DOING BUSINESS IN INDIA
TIPS FOR SUCCEEDING IN BUSINESS IN INDIA
Tips for succeeding in Business in India/Tips for successfully adapting in India


The basis of success as a foreigner whether doing business or living in India is awareness. The astonishing kaleidoscopic variety of India and the apparent chaos can be mind-boggling.  But four things are essential for success in adapting to India

  1. Patience - You'll need patience everywhere in India. You'll learn very quickly that IST doesn't mean Indian Standard Time as the official version says but Indian Stretchable Time. In Hindi and many other languages the word kal means both yesterday and tomorrow. Indians are oriented towards the past and time is not a limited resource like in the west but a continuous stream of flowing infinity.  In this polychronic culture timetables are not so sacred as in the west and unforeseen delays are more the norm than exception. Waiting can make you nervous and frustrated or it can give you the opportunity to read up material you had no time to read earlier.

  1. Connections - In India you need to get to know the people before you make a business deal. Business culture reflects the basic values of the society, which is the family. A majority of Indian businesses from Chennai to Chandigarh are family owned. Indian business relationships, in fact the structure of the social fabric is hierarchical. Indians based their identity on family/group/caste membership. It is not uncommon that an individual sacrifices her/his individual goals for the benefit of the larger entity to which they belong. Age and seniority are very respected in India. The relationship between hierarchy, power, status and caste can be perplexing. In the 1970s, Jagjivan Ram, the defence and deputy prime minister was the second most powerful man in the country yet in his birthplace Chandwa in Bihar he was treated by upper class Brahmins as a harijan or social outcast.

  1. Awareness of local customs and business practices - There are 14 major languages, which you can see on the currency notes, with 900 minor ones. Learning about local customs helps smoothen interaction. In south India they move their head sideways to signal 'yes' but in north India it is the opposite.  Guests in India are advised never to refuse food or refreshments offered by the hosts. But you have to decline initially and accept only when pressed for the second time. If you accept directly you show that you are greedy. Similarly with Indian guests you have to press many times before they accept.Do not offer or accept anything using your left hand.

  1. Knowledge of how the Indian worldview is different from the Western - In India the worldview is not linear like in the West but cyclical. Almost all of life's major events are widely believed to be predetermined and thus beyond the control of the individual. An external locus of control allows Indians to accept their own and other people's present situations as effects of actions in previous lifetimes.  This submission to fate allows Indians to live side by side with the poverty and squalor, which turns up ever so consistently like a ubiquitous spook causing an enormous sense of guilt and shame among westerners. Westerners who believe they control nature and shape their own destiny might have difficulties accepting the effects of this doctrine of Karma on individual ambition, work ethics and how much effort people are ready to put towards improving their lot in life.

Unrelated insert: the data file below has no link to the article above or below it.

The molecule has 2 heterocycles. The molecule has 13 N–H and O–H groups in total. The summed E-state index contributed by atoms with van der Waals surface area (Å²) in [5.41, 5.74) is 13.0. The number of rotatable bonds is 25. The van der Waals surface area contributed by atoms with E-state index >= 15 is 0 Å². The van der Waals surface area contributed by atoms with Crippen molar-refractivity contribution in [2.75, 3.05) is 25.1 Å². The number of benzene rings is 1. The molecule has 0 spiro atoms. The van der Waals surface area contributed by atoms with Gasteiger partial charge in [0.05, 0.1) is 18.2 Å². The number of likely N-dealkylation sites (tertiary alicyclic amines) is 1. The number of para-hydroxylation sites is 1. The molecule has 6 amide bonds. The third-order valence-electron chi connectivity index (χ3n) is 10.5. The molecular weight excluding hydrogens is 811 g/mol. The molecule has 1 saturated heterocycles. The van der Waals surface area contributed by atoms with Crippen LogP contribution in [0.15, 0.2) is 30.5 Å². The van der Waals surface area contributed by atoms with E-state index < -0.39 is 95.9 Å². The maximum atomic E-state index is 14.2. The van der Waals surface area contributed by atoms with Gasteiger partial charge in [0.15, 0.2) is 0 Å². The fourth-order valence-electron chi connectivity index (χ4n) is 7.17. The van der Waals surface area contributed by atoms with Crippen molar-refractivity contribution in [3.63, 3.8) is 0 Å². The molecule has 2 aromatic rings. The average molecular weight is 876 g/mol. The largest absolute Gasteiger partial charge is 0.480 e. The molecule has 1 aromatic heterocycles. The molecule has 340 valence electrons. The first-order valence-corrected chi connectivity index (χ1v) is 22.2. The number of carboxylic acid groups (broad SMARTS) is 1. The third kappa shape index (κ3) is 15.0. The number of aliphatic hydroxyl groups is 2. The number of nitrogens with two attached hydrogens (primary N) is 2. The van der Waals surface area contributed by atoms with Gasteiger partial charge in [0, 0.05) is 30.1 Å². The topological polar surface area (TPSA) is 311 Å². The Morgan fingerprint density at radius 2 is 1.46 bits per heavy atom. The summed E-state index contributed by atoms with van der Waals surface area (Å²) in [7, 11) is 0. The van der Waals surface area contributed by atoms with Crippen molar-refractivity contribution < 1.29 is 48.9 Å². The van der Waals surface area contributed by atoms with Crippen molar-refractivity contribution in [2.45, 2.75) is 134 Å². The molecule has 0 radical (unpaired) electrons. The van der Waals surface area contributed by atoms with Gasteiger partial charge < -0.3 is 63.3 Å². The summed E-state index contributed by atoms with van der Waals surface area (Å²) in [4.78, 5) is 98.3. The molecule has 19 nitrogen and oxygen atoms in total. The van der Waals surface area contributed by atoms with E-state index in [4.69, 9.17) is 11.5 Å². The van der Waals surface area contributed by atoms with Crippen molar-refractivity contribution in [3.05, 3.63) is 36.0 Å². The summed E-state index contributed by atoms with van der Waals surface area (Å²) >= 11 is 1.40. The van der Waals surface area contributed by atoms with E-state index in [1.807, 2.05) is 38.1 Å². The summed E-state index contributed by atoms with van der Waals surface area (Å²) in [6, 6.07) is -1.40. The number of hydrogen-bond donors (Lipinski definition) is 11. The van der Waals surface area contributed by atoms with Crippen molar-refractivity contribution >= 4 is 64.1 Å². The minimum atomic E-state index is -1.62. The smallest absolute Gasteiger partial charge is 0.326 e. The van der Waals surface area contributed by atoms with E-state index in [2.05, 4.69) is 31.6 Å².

It is wise to seek advice before your first meeting with Indian business contacts to avoid making mistakes.



The second culture in our series is India.

Read also about China

DO NOT do these in India

  • Never eat food from roadside stalls. They are not bad, but your system is not accustomed to such delicacies and you might end up sick.
  • Never drink non-boiled or not bottled water. Even many Indians who have lived out of India for a few years sometimes suffer stomach upsets on drinking local tap water.
  • Don't offer bribes to get any job done. Leave that to a local. Bribe taking and bribe giving are a common practice in India but it is a very complicated art. You can do much damage to your cause by getting yourself exploited and not getting what you want.
  • Don't make fun of Indian English. Indians are very proud that many Indians speak (some with a strong accent though) and write better English than most native English speakers.
  • Never get upset when someone asks personal questions relating to your age, marital status, income and family background.


Curious Facts about India

  • India has the most post offices in the world!
  • The World's first university was established in Takshila around 700 BC. More than 10,500 students from all over the world studied more than 60 subjects. The University of Nalanda built in the 4th century was another great achievement of ancient India in the field of education.
  • Evidence of Navigation in the river Sindhu 6000 years ago has been discovered. The English word 'Navigation' is very close to the Sanskrit word NAVGATIH.
  • Bhaskaracharya (5th century) rightly calculated the time taken by the earth to orbit the sun to be 365.258756484 days.
  • The founder and creator of Hotmail, the world's No.1 web-based email program is an Indian, Sabeer Bhatia.
  • India is the only country besides US and Japan, to have built a super computer indigenously.
  • There are 3.23 million Indians in USA (1.5% of the population). Indians are the wealthiest among all ethnic groups in America, even faring better than the whites and the natives.
  • An Indian steel tycoon, Lakshmi Mittal is the fifth richest billionaire in the world with IT entrepreneur Azim Premji coming close.


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